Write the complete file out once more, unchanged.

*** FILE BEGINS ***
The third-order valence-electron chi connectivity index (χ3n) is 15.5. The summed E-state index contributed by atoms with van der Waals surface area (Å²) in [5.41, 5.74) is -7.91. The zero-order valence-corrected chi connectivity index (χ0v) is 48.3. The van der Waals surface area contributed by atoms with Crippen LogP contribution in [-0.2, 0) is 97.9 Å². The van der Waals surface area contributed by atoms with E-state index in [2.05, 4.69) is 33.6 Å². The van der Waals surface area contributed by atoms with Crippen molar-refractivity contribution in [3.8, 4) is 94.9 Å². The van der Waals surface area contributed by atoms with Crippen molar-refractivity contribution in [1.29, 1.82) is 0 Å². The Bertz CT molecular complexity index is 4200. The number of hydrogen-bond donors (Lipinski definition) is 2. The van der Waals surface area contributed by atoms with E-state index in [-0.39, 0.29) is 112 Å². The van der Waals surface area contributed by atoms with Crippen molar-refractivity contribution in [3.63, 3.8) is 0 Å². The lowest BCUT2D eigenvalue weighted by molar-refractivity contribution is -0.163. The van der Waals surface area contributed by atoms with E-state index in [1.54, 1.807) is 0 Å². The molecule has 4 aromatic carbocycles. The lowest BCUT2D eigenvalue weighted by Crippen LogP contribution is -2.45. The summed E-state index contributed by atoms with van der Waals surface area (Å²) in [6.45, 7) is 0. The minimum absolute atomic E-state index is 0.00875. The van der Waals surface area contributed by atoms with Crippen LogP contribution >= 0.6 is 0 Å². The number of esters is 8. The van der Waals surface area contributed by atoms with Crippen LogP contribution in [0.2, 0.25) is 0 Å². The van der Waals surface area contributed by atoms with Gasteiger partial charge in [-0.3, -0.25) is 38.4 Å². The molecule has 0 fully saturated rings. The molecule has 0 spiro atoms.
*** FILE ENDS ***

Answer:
The third-order valence-electron chi connectivity index (χ3n) is 15.5. The summed E-state index contributed by atoms with van der Waals surface area (Å²) in [5.41, 5.74) is -7.91. The zero-order valence-corrected chi connectivity index (χ0v) is 48.3. The van der Waals surface area contributed by atoms with Crippen LogP contribution in [-0.2, 0) is 97.9 Å². The van der Waals surface area contributed by atoms with E-state index in [2.05, 4.69) is 33.6 Å². The van der Waals surface area contributed by atoms with Crippen molar-refractivity contribution in [3.8, 4) is 94.9 Å². The van der Waals surface area contributed by atoms with Crippen molar-refractivity contribution in [1.29, 1.82) is 0 Å². The Bertz CT molecular complexity index is 4200. The number of hydrogen-bond donors (Lipinski definition) is 2. The van der Waals surface area contributed by atoms with E-state index in [-0.39, 0.29) is 112 Å². The van der Waals surface area contributed by atoms with Crippen molar-refractivity contribution in [3.63, 3.8) is 0 Å². The lowest BCUT2D eigenvalue weighted by molar-refractivity contribution is -0.163. The van der Waals surface area contributed by atoms with E-state index in [1.54, 1.807) is 0 Å². The molecule has 4 aromatic carbocycles. The lowest BCUT2D eigenvalue weighted by Crippen LogP contribution is -2.45. The summed E-state index contributed by atoms with van der Waals surface area (Å²) in [6.45, 7) is 0. The minimum absolute atomic E-state index is 0.00875. The van der Waals surface area contributed by atoms with Crippen LogP contribution >= 0.6 is 0 Å². The number of esters is 8. The van der Waals surface area contributed by atoms with Crippen LogP contribution in [0.2, 0.25) is 0 Å². The van der Waals surface area contributed by atoms with Gasteiger partial charge in [-0.3, -0.25) is 38.4 Å². The molecule has 0 fully saturated rings. The molecule has 0 spiro atoms.